“It was a a more decent and colorful parade with allegorical cars, musicians and Cuban orchestras, all very neat,” Álvarez Rendón stated.
The Paseo de Montejo Carnival
The chronicler recalled that the arrival of the Carnival to Paseo Montejo took place in the 1960s, it was sought to have a visual appeal and there was a vague idea of turning the “Carnaval” into a tourist event of some sort, so it was held as a parade with floats and the iconic “comparsas” or entertaining groups, The crowning of kings and queens (as in every other Carnival around the world), and the active participation of local schools, which has become a must up to this day during the Carnival. Prizes were offered for the best “comparsas“; and Paseo de Montejo turned into that unique magical space in which all members of the Mérida society could gather around, march down the street shoulder to shoulder, without socio-cultural or socio-economic differences whatsoever.
During the 1970s, 80 and 90s Paseo de Montejo was the Carnival’s venue par excellence, people not only from Mérida, but from all over the Peninsula used to come down to this magnificent avenue on the month of February to be part of the great “Carnaval“, and it was during those decades when an element appeared that would change the magic of Mérida’s Carnival forever, transforming it into a vulgar Bacchanalia where little by little respect for good habits, family values and healthy coexistence diluted, until it became an insecure place, lacking any family atmosphere, that element is called “free (or almost free) beer”…
And in the 21st Century, the “Carnaval” on Paseo de Montejo definitely turned into a time bomb, a booby trap, a tragedy waiting to happen in the heart of the “White City”, as approximatelly 100,000 people were literally consuming tons of beer, stomping along, with dozens of taco & torta stands as well as marquesita carts carrying LP gas tanks in questionable conditions, under a 40° Celsius weather, with thousands of people smoking carelessly around these stands, pushing each other as there was no space to walk.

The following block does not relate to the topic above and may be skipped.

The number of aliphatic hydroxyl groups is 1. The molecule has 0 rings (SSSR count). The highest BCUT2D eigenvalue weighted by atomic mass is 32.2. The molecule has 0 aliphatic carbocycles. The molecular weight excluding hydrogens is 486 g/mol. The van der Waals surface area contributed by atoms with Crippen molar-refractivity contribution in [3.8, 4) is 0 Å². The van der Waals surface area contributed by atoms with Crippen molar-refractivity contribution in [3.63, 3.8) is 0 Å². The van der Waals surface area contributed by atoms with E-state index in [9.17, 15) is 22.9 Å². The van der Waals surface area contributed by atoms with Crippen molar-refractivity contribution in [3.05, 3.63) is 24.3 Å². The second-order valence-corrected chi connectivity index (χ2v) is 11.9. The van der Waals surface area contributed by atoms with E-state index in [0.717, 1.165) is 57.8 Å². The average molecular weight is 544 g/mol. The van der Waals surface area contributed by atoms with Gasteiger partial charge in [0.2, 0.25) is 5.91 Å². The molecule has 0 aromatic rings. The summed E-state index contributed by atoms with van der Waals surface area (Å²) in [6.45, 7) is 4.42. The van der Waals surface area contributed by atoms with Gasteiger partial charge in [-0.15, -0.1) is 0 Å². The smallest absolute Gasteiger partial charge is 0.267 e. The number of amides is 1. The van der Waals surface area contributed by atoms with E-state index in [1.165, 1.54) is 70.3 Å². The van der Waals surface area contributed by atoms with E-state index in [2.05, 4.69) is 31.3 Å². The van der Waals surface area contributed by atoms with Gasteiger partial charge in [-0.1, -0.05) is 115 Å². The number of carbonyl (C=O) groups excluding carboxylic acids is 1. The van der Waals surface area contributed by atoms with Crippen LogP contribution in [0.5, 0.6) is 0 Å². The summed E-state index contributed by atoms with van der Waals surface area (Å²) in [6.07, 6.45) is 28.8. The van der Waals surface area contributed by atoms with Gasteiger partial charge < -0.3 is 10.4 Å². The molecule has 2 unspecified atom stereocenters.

Fights and brawls were common during Carnival now, and police officers couldn’t do their job properly, because basically they could not even walk through the crowd.
Not to mention the fact that homes and businesses around Paseo de Montejo had to barricade their doors during Carnival, as it was common to see a large number of men (and women) urinating in every corner, as there were no public toilets whatsoever, at the end of the four day celebration, the streets in the area were dirty, stinky and full of garbage… so for the residents of beautiful Paseo de Montejo, the carnival was no longer fun at all.
The Xmatkuil era
Thanks to the good common sense of Merida mayor Renan Barrera (who is currently looking for to be re-elected by the way), the “Carnaval” was moved to Xmatkuil fair grounds.
Thanks to that decision, Carnival means “party” again, and Xmatkuil is the best place to show off and dress up. There are many advantages at Plaza Carnaval, people can spend as long as they want there, they can move freely, it´s a lot more easier to get a front row seat to enjoy the parade, people can go to the Plaza Carnaval by car or public transportation, there are public restrooms and garbage cans all over the place, and police officers can supervise and make sure everybody is safe.
TYT Newsroom with information from: Sipse.com